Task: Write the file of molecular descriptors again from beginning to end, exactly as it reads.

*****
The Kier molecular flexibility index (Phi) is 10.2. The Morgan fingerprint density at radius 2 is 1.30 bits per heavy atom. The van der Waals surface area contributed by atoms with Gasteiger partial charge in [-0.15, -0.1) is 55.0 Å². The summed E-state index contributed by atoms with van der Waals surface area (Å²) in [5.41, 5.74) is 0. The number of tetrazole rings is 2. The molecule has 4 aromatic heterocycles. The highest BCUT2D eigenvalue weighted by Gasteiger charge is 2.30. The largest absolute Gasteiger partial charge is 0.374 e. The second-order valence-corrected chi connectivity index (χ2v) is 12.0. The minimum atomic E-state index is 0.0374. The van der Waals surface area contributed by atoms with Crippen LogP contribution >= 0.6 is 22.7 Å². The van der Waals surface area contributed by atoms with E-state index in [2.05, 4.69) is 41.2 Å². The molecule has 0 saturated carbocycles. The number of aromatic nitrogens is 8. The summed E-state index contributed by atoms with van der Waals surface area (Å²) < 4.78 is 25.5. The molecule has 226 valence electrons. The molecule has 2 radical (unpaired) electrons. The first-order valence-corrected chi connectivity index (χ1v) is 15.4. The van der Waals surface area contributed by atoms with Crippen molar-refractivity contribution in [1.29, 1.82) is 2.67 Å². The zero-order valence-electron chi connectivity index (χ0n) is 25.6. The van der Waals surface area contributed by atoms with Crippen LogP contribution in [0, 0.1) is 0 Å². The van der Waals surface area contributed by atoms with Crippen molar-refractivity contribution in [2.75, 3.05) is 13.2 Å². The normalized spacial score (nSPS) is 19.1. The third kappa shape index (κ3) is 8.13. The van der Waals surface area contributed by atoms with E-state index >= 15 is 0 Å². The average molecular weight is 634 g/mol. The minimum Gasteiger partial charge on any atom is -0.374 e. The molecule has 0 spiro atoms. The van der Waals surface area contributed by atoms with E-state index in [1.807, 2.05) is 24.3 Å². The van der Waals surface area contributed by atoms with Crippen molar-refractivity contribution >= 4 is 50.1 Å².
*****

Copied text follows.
The Kier molecular flexibility index (Phi) is 10.2. The Morgan fingerprint density at radius 2 is 1.30 bits per heavy atom. The van der Waals surface area contributed by atoms with Gasteiger partial charge in [-0.15, -0.1) is 55.0 Å². The summed E-state index contributed by atoms with van der Waals surface area (Å²) in [5.41, 5.74) is 0. The number of tetrazole rings is 2. The molecule has 4 aromatic heterocycles. The highest BCUT2D eigenvalue weighted by Gasteiger charge is 2.30. The largest absolute Gasteiger partial charge is 0.374 e. The second-order valence-corrected chi connectivity index (χ2v) is 12.0. The minimum atomic E-state index is 0.0374. The van der Waals surface area contributed by atoms with Crippen LogP contribution >= 0.6 is 22.7 Å². The van der Waals surface area contributed by atoms with E-state index in [2.05, 4.69) is 41.2 Å². The molecule has 0 saturated carbocycles. The number of aromatic nitrogens is 8. The summed E-state index contributed by atoms with van der Waals surface area (Å²) < 4.78 is 25.5. The molecule has 226 valence electrons. The molecule has 2 radical (unpaired) electrons. The first-order valence-corrected chi connectivity index (χ1v) is 15.4. The van der Waals surface area contributed by atoms with Crippen molar-refractivity contribution in [1.29, 1.82) is 2.67 Å². The zero-order valence-electron chi connectivity index (χ0n) is 25.6. The van der Waals surface area contributed by atoms with Crippen LogP contribution in [0, 0.1) is 0 Å². The van der Waals surface area contributed by atoms with Crippen molar-refractivity contribution in [2.75, 3.05) is 13.2 Å². The normalized spacial score (nSPS) is 19.1. The third kappa shape index (κ3) is 8.13. The van der Waals surface area contributed by atoms with E-state index >= 15 is 0 Å². The average molecular weight is 634 g/mol. The minimum Gasteiger partial charge on any atom is -0.374 e. The molecule has 0 spiro atoms. The van der Waals surface area contributed by atoms with E-state index in [1.807, 2.05) is 24.3 Å². The van der Waals surface area contributed by atoms with Crippen molar-refractivity contribution >= 4 is 50.1 Å².